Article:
5. Handle very little. Dump the mixture onto parchment or waxed paper. By hand, quickly and gently press the dough together using the paper to mold it into one ball, and being careful not to over-work it. Divide into equal size flattened disks, about 6 ounces each. Wrap and place into the refrigerator for at least 30 minutes to one hour. This step relaxes the dough making it easier to roll; it also helps re-chill the fat that may have warmed up during mixing.
6. Keep from sticking. Roll one disk onto lightly floured surface using a rolling pin. Roll from the center out, all the way around the entire surface evenly. With each roll the dough grows larger until you reach your goal. If it stops getting bigger because it is stuck, lift dough with flat spatula, pancake turner or baker’s tool, and dust under with more flour. Slide rolled dough onto cookie sheet.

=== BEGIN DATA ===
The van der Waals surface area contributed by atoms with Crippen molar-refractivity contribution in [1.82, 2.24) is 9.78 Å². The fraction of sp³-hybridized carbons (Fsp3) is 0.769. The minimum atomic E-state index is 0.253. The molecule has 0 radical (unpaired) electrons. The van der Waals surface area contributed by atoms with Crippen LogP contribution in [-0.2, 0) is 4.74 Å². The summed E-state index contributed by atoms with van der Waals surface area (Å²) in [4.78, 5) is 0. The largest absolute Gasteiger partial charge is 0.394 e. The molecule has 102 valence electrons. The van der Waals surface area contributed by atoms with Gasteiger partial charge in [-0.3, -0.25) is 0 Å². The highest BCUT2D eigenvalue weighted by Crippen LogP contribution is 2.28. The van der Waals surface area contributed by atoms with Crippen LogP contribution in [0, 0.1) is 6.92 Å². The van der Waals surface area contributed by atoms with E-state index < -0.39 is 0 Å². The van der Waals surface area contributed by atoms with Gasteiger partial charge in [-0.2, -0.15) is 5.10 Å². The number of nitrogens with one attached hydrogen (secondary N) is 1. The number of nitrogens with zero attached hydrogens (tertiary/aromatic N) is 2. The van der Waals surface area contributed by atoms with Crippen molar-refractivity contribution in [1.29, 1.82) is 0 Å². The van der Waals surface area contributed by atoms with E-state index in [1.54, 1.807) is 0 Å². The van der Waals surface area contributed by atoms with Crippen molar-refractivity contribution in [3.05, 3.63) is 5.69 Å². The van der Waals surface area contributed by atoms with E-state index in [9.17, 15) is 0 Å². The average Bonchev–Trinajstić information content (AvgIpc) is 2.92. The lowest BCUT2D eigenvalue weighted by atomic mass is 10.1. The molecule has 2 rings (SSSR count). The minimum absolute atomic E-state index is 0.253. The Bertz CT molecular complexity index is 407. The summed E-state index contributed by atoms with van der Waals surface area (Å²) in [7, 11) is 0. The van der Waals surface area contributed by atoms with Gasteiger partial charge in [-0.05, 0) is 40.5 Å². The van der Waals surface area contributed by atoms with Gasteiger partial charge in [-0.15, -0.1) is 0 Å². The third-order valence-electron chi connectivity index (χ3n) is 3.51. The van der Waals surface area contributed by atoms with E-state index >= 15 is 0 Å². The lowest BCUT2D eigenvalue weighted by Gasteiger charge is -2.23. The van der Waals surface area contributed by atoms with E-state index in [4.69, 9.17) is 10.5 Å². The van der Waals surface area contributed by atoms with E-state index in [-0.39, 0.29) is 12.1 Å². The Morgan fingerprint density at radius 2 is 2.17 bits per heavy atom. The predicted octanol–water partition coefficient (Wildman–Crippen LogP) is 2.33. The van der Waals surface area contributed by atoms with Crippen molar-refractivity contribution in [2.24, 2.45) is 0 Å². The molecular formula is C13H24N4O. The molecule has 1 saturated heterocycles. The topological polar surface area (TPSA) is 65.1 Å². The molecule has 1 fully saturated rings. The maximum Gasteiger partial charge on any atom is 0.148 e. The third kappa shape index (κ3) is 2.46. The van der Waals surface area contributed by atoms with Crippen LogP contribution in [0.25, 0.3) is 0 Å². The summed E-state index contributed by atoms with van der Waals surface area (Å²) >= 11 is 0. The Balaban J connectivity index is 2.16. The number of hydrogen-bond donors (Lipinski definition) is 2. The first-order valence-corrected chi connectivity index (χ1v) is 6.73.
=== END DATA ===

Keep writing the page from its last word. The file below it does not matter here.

7. Shape like a pouch. Place the prepared filling onto center of the rolled crust leaving about 2 inches of dough on the outer edge. Fold this outer edge of dough over the filling, enclosing the filling and leaving an opening in the center. It looks sort of like a gathered pouch! Refrigerate again to let the dough relax after the rolling workout!
8. Bake on bottom shelf of 375° F preheated oven for about 20-25 minutes or until the crust is brown and filling is cooked (fruit is tender).

Suggested Fillings:
1. Apples with cinnamon and honey or sugar. Apple, date and walnuts—with allspice, coriander and honey or sugar.
2. Berries in season with sugar and a touch of almond extract.